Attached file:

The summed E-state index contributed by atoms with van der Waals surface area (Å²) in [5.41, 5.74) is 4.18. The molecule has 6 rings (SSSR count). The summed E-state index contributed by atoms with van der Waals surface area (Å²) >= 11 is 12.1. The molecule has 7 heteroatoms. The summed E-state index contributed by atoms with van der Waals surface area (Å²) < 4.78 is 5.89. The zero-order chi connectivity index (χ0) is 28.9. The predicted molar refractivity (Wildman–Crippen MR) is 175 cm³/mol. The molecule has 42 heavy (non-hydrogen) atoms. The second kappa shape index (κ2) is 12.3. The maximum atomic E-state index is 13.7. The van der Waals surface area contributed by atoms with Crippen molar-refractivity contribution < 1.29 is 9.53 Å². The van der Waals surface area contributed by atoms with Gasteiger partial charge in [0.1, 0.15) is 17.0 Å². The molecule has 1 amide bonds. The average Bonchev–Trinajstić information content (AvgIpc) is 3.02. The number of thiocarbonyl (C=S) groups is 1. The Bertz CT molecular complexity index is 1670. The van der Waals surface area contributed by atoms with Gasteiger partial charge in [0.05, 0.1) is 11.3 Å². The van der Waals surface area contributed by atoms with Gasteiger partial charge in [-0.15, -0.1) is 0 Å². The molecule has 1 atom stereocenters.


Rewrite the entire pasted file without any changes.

The summed E-state index contributed by atoms with van der Waals surface area (Å²) in [5.41, 5.74) is 4.18. The molecule has 6 rings (SSSR count). The summed E-state index contributed by atoms with van der Waals surface area (Å²) >= 11 is 12.1. The molecule has 7 heteroatoms. The summed E-state index contributed by atoms with van der Waals surface area (Å²) < 4.78 is 5.89. The zero-order chi connectivity index (χ0) is 28.9. The predicted molar refractivity (Wildman–Crippen MR) is 175 cm³/mol. The molecule has 42 heavy (non-hydrogen) atoms. The second kappa shape index (κ2) is 12.3. The maximum atomic E-state index is 13.7. The van der Waals surface area contributed by atoms with Crippen molar-refractivity contribution < 1.29 is 9.53 Å². The van der Waals surface area contributed by atoms with Gasteiger partial charge in [0.1, 0.15) is 17.0 Å². The molecule has 1 amide bonds. The average Bonchev–Trinajstić information content (AvgIpc) is 3.02. The number of thiocarbonyl (C=S) groups is 1. The Bertz CT molecular complexity index is 1670. The van der Waals surface area contributed by atoms with Gasteiger partial charge in [0.05, 0.1) is 11.3 Å². The van der Waals surface area contributed by atoms with Gasteiger partial charge in [-0.15, -0.1) is 0 Å². The molecule has 1 atom stereocenters.